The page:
The section of the Hawaii purchase contract that concerns property inspections is section J-1 entitled “Inspection, Maintenance, and Warranties.” This section is a contingency which gives the buyer a specific number of days to conduct various inspections and / or research (permits, zoning etc) at the end of which the contingency is either removed with the sale moving forward or the buyer may opt to cancel the contract without penalty. (You will owe for the cost of the inspection which is typically deduced from your earnest money deposit prior to cancellation and return of your funds.)
It is strongly recommended that you hire a professional inspector familiar with Hawaii construction standards and problems associated with a tropical climate. The inspection cost is usually paid out of escrow and will run approximately $200 for a 1 bedroom condo and go up based on square footage and number of bedrooms in the property. It’s money well spent.
Contrary to what some buyers think, inspectors are not regulated or licensed by the State of Hawaii, therefore it is important to do your due diligence in choosing your inspector. Most real estate agents will provide a list of inspectors or you can find a list in the yellow pages or online.
How do you become an inspector? Some inspectors start out as general contractors while others obtain their education from the various professional schools offering training in the field. If an inspector says he is licensed or certified, find out what type of license it is and who provided the certification. TWo national organizations offer education and certification programs for home inspectors — the American Society of Home Inspectors (www.ashi.org) and the International Association of Certified Home inspectors (www.nachi.org). There used to be a third organization, the National Association of Home Inspectors, but the organization shut down in 2016 (link to https://www.furnacecompare.com/what-happened-to-nahi.html)”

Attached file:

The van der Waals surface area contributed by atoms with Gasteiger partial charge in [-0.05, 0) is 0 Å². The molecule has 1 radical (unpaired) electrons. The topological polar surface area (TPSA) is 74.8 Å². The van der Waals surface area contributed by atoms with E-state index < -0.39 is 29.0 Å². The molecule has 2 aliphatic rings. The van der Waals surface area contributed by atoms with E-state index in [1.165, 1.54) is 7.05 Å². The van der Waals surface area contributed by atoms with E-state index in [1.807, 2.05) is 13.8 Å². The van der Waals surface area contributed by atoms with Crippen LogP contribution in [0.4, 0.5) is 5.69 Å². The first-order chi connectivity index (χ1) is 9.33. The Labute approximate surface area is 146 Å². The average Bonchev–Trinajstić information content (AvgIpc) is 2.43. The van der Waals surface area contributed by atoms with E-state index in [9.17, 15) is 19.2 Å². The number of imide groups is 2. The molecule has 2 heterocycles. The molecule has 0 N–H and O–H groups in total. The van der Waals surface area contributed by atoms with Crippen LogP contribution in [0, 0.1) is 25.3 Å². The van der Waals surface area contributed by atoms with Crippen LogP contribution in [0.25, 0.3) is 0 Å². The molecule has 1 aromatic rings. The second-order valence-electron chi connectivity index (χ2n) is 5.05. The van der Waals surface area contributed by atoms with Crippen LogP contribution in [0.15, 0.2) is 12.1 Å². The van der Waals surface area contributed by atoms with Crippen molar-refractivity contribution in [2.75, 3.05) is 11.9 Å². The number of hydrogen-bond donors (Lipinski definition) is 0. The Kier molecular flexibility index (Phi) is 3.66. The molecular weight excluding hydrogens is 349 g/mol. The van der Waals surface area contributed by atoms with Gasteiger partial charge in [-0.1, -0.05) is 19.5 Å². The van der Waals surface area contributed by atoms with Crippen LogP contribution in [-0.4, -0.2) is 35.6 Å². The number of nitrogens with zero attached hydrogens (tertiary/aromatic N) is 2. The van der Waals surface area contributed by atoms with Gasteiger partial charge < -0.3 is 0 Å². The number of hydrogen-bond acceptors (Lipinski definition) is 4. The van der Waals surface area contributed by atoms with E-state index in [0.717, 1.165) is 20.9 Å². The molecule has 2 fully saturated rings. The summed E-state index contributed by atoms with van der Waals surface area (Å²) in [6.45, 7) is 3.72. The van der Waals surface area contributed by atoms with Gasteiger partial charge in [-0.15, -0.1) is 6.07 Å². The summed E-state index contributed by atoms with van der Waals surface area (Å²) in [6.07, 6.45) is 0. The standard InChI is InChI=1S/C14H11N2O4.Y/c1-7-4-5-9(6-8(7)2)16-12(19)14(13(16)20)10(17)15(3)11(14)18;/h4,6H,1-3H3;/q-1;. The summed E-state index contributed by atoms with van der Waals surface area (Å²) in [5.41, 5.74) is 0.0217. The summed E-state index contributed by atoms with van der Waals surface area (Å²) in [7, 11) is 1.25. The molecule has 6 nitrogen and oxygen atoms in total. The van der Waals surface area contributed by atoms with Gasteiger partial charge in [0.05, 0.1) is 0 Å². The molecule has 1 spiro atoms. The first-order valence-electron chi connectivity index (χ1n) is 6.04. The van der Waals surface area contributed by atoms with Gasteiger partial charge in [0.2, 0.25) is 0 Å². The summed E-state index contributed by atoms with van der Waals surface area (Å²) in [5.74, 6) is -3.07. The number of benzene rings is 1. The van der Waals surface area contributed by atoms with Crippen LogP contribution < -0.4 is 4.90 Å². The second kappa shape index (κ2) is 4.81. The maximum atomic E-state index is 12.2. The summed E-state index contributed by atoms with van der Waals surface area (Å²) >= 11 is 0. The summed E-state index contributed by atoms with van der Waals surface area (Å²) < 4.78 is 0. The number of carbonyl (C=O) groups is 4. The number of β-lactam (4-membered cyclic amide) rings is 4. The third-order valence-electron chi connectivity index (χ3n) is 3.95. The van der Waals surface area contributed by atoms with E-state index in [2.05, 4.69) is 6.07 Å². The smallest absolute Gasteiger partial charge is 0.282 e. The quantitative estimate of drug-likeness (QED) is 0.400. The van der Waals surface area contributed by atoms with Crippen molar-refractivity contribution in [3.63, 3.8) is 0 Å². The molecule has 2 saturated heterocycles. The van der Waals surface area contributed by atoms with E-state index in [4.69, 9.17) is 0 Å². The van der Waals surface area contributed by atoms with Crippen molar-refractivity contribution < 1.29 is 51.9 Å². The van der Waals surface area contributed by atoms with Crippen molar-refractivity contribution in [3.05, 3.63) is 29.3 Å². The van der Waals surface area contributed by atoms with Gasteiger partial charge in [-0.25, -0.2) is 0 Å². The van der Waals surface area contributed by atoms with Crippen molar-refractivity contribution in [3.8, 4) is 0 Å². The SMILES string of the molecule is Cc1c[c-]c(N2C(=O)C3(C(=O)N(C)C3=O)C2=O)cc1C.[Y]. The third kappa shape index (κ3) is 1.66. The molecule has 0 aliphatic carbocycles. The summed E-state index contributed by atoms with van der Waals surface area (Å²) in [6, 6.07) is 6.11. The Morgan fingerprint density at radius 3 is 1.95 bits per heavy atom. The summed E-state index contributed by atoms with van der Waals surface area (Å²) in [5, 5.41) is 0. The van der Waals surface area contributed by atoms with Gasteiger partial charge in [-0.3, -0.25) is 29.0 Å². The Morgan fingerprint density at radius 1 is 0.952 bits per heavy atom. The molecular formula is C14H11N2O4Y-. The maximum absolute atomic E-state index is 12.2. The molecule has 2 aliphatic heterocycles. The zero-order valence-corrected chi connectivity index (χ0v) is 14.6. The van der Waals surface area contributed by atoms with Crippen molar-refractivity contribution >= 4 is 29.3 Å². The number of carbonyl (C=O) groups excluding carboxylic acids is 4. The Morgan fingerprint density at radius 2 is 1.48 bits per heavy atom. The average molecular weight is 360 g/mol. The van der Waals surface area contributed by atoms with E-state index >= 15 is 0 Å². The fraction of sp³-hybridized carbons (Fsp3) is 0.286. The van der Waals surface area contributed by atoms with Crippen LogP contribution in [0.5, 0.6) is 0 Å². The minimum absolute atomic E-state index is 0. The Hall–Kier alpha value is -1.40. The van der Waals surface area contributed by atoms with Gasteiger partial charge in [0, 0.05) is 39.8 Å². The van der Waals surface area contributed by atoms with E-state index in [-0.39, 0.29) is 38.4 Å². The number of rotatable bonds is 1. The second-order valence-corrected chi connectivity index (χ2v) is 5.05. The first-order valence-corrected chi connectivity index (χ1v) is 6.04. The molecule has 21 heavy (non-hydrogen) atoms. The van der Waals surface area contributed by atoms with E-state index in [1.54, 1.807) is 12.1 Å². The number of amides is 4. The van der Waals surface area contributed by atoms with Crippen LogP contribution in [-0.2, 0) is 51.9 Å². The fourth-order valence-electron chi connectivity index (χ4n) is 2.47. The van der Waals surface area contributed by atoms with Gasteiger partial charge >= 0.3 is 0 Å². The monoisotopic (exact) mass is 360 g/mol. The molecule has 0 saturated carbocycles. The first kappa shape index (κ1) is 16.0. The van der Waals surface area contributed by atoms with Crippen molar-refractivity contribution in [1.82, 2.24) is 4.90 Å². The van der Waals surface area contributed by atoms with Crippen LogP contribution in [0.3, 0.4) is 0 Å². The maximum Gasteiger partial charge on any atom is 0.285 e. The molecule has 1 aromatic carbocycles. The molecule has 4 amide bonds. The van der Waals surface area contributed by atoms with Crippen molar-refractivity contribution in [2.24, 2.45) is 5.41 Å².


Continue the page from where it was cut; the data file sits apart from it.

Each organization’s Web site offers standards of practice and a code of ethics for its affiliated inspectors, and each allows you to search its database for a certified inspector. These are just a few of the many reputable associations providing education and certification.
To become an association affiliate, the inspector must pass a test to gain their certification. To maintain good standing as a member, continuing education is mandatory. If inspectors want to carry errors and omissions insurance, their carrier will require that they belong to an approved professional organization. Asking if they have e & o insurance and continuing education are good questions to ask you inspector, along with their level of experience, their professional affiliation, where they received their inspection training, and how many inspection they have conducted.
All legitimate inspectors welcome calls from potential buyers with questions as to their qualifications and scope of their inspection, which is the topic for my next blog. Stay tuned….